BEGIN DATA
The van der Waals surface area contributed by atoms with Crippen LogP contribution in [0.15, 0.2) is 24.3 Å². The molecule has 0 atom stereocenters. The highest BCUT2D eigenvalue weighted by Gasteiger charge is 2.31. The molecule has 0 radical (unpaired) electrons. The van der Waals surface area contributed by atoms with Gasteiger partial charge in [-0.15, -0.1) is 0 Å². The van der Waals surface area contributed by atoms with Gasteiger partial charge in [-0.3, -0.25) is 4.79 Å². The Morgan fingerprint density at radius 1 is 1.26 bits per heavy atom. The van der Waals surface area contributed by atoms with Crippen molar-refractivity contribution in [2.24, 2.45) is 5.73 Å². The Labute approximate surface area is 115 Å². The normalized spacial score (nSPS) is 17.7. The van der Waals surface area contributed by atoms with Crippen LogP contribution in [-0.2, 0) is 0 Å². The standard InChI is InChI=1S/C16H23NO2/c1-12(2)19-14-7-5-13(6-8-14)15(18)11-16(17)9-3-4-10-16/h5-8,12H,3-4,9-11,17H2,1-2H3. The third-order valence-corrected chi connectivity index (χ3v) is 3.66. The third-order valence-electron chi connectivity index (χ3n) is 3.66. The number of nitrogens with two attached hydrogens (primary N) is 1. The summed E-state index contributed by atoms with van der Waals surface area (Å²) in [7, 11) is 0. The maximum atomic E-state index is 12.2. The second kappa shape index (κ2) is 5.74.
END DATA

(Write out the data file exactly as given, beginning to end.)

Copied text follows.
The van der Waals surface area contributed by atoms with Crippen LogP contribution in [0.15, 0.2) is 24.3 Å². The molecule has 0 atom stereocenters. The highest BCUT2D eigenvalue weighted by Gasteiger charge is 2.31. The molecule has 0 radical (unpaired) electrons. The van der Waals surface area contributed by atoms with Gasteiger partial charge in [-0.15, -0.1) is 0 Å². The van der Waals surface area contributed by atoms with Gasteiger partial charge in [-0.3, -0.25) is 4.79 Å². The Morgan fingerprint density at radius 1 is 1.26 bits per heavy atom. The van der Waals surface area contributed by atoms with Crippen molar-refractivity contribution in [2.24, 2.45) is 5.73 Å². The Labute approximate surface area is 115 Å². The normalized spacial score (nSPS) is 17.7. The van der Waals surface area contributed by atoms with Crippen LogP contribution in [-0.2, 0) is 0 Å². The standard InChI is InChI=1S/C16H23NO2/c1-12(2)19-14-7-5-13(6-8-14)15(18)11-16(17)9-3-4-10-16/h5-8,12H,3-4,9-11,17H2,1-2H3. The third-order valence-corrected chi connectivity index (χ3v) is 3.66. The third-order valence-electron chi connectivity index (χ3n) is 3.66. The number of nitrogens with two attached hydrogens (primary N) is 1. The summed E-state index contributed by atoms with van der Waals surface area (Å²) in [7, 11) is 0. The maximum atomic E-state index is 12.2. The second kappa shape index (κ2) is 5.74.